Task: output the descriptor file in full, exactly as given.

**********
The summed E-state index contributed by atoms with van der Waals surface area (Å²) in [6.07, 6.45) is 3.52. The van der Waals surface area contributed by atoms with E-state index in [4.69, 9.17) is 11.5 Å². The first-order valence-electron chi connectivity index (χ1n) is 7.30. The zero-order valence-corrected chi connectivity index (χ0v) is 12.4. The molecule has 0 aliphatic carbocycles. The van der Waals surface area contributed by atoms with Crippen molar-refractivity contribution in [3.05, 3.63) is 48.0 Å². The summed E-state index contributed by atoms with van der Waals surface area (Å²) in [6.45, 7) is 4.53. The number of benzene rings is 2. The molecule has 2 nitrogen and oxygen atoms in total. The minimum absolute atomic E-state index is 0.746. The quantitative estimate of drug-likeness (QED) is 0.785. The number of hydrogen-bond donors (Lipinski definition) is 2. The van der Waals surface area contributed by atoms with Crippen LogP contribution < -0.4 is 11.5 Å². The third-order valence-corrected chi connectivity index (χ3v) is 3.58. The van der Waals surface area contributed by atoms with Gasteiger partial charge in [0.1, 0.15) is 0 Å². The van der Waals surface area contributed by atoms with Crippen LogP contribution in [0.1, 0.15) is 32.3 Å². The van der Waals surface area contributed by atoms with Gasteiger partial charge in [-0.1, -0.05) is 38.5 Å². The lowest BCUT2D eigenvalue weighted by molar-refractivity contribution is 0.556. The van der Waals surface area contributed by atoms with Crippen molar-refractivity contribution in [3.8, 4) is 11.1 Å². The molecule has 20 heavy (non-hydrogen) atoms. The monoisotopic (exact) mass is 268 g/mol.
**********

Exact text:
The summed E-state index contributed by atoms with van der Waals surface area (Å²) in [6.07, 6.45) is 3.52. The van der Waals surface area contributed by atoms with E-state index in [4.69, 9.17) is 11.5 Å². The first-order valence-electron chi connectivity index (χ1n) is 7.30. The zero-order valence-corrected chi connectivity index (χ0v) is 12.4. The molecule has 0 aliphatic carbocycles. The van der Waals surface area contributed by atoms with Crippen molar-refractivity contribution in [3.05, 3.63) is 48.0 Å². The summed E-state index contributed by atoms with van der Waals surface area (Å²) in [6.45, 7) is 4.53. The number of benzene rings is 2. The molecule has 2 nitrogen and oxygen atoms in total. The minimum absolute atomic E-state index is 0.746. The quantitative estimate of drug-likeness (QED) is 0.785. The number of hydrogen-bond donors (Lipinski definition) is 2. The van der Waals surface area contributed by atoms with Crippen LogP contribution < -0.4 is 11.5 Å². The third-order valence-corrected chi connectivity index (χ3v) is 3.58. The van der Waals surface area contributed by atoms with Gasteiger partial charge in [0.1, 0.15) is 0 Å². The van der Waals surface area contributed by atoms with Crippen LogP contribution in [0.1, 0.15) is 32.3 Å². The van der Waals surface area contributed by atoms with Gasteiger partial charge in [-0.1, -0.05) is 38.5 Å². The lowest BCUT2D eigenvalue weighted by molar-refractivity contribution is 0.556. The van der Waals surface area contributed by atoms with Crippen molar-refractivity contribution in [3.8, 4) is 11.1 Å². The molecule has 20 heavy (non-hydrogen) atoms. The monoisotopic (exact) mass is 268 g/mol.